While traveling through southwest England recently, we had the opportunity to visit two markets in the Cornish town of Penzance – one brand new and the other a longtime fixture in the community. Here's a glimpse at some of the local producers and specialties.
The Penzance Farmers' Market opened just a couple of months ago in this historic seaport and market town. Located at the top of a cobbled pedestrian street and in the shadow of St. John's Chuch, the Friday market has about a dozen vendors selling fresh produce, eggs, meat, baked goods, and plants. All of the vendors we spoke to were excited about this new venture and the growing support for local food.
Cornish "scrumpy cake" chock full of spices and homemade jams and chutneys
Pesticide-free herbs, gorgeous vegetable tarts, and Cornish pasties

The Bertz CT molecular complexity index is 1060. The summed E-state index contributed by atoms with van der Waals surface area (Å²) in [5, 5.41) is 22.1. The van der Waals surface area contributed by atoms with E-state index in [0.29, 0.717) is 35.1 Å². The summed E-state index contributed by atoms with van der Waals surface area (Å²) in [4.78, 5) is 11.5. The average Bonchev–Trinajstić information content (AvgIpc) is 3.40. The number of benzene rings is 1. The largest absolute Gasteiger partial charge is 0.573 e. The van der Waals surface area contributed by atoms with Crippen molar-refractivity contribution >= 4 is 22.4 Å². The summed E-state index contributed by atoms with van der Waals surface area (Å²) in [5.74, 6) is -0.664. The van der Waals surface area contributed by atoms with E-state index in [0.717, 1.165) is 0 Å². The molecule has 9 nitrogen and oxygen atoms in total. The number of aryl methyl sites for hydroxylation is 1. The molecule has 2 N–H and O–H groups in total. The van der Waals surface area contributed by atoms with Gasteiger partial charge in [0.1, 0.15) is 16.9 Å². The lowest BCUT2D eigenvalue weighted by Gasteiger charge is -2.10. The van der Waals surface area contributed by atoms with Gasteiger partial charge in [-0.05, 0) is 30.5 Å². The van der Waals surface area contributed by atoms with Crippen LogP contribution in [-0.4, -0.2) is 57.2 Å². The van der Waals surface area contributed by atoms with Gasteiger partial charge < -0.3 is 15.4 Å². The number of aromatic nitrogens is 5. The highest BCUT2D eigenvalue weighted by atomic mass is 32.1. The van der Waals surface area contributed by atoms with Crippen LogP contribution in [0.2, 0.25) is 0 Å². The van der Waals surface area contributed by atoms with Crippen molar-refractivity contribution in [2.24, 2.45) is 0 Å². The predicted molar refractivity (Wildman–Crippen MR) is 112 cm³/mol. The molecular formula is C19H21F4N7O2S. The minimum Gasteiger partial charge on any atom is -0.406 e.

We came across this Thursday morning Country Market by chance, and what a lovely thing to stumble upon. British Country Markets have existed since just after World War I, when local Women's Institutes gathered together to share and sell surplus produce from their allotment gardens. Several of the women at the Penzance market had been working for the cooperative since WWII. This was definitely more of a locals-only affair than the farmers' market, but once they realized how excited we were, they welcomed us warmly.
Eggs laid by ducks and hens who live in a meadow
Although most of the vendors and customers were of the senior set, one woman's daughter has been contributing homegrown mushrooms
Marmalades, chutneys, and Cornish saffron buns
(Images: Emily Ho)